electric box

The fuse box in Rob Rand’s Roman home. Photo: Robert Rand

 

By Robert Rand, BURN Editor

Living in Rome is nice. No doubt about it. All those wonderful stereotypes – the food, the wine, the ruins, the beautiful people, the coffee – they’re pretty much true. These delights have a purpose beyond pure hedonism. They tend to offset Rome’s less palatable side: the inefficiencies, the bureaucracies, the dirtiness, the traffic chaos. And, for the energy sensitive, the exasperating manner in which Roman apartments burn electricity.

Italians depend on electricity just as Americans do, and they pay a much higher price for it – on average, almost twice as much. But if the high electric bills here don’t provide enough incentive to conserve energy, there’s something else: a built-in ceiling for electricity consumption.

Most Italian homes – mine included – run on 3 kilowatts of electricity. If the limit is exceeded – if your electrical system carries more current than it is designed to handle – POP go the lights, and everything else.

This is not something I generally worried about before moving from the US to Rome. The typical American residence has a maximum power capacity of twenty to fifty kilowatts. In the US – in my experience, at least – blowing a fuse was something my exasperated father did. Or it was a summertime affair, when overwrought air conditioners sucked up all available electric power.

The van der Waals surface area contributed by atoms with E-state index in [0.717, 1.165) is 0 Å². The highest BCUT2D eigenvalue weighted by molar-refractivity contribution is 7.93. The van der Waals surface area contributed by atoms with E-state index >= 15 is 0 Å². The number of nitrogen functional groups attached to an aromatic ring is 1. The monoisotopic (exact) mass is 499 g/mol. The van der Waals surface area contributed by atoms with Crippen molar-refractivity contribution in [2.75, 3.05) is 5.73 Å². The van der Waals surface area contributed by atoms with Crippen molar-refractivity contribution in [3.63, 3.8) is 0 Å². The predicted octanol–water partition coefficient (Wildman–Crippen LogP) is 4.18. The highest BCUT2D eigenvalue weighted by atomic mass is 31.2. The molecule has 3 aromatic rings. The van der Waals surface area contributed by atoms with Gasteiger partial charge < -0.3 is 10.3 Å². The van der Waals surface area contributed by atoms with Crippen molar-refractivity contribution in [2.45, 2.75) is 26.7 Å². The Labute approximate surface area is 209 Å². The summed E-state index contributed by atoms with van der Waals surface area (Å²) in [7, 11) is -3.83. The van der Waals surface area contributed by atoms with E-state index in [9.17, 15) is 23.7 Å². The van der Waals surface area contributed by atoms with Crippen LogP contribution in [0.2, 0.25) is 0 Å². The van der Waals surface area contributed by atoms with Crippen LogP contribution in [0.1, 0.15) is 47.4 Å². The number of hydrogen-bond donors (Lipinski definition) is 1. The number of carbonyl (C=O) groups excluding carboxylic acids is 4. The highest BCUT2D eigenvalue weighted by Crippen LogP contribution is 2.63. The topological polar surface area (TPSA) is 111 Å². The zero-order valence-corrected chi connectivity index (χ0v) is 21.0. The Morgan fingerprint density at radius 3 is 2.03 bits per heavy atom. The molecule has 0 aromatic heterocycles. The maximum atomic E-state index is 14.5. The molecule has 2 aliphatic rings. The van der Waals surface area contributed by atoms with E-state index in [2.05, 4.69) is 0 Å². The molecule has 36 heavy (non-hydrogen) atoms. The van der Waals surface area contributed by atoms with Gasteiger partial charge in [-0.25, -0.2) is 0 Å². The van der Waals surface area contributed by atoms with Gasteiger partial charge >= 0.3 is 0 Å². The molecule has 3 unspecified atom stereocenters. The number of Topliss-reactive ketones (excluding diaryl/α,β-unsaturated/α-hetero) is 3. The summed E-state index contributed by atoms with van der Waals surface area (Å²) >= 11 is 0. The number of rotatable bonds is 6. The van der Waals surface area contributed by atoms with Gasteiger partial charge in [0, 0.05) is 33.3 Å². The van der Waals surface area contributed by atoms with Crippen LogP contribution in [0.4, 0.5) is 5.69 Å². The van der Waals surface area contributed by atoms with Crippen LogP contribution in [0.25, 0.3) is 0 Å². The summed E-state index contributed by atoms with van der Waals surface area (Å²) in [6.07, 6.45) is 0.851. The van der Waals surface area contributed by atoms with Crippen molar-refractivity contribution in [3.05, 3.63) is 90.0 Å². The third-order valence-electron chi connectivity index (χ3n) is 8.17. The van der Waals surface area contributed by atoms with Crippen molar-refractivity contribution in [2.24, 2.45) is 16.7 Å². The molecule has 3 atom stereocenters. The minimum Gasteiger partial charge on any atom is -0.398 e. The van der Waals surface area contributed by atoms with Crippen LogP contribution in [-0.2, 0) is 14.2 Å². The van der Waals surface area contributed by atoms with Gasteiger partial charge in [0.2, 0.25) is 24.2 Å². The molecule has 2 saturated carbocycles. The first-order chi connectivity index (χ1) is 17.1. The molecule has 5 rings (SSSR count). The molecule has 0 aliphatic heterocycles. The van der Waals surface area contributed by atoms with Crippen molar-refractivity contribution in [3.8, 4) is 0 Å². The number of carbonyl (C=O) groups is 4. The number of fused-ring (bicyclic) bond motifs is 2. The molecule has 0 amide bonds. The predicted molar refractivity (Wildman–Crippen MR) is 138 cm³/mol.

Here in Rome you don’t need an air conditioner to blow a fuse. In my apartment, the simultaneous use of a dishwasher and oven will do it. The washing machine and electric water kettle also make for a lethal combination. When my son turns on his power-sucking PS3, we all have to walk tippy toe, lest an errant appliance start up throw us over the 3kw threshold.

Flipping a switch in our central circuit panel always restores the power. We keep flashlights within arm’s reach to illuminate a path to the fuse box when the lights snap off.

We could increase our power capacity by paying the electric company more money, but we prefer to economize. As one consumer put it to a disgruntled expat, “Are you truly so disorganized that you can’t arrange your life so that the cooker is never on at the same time as the dishwasher? It is really incredibly simple, if finances are a problem, to live with minuscule supply and sensible power management.”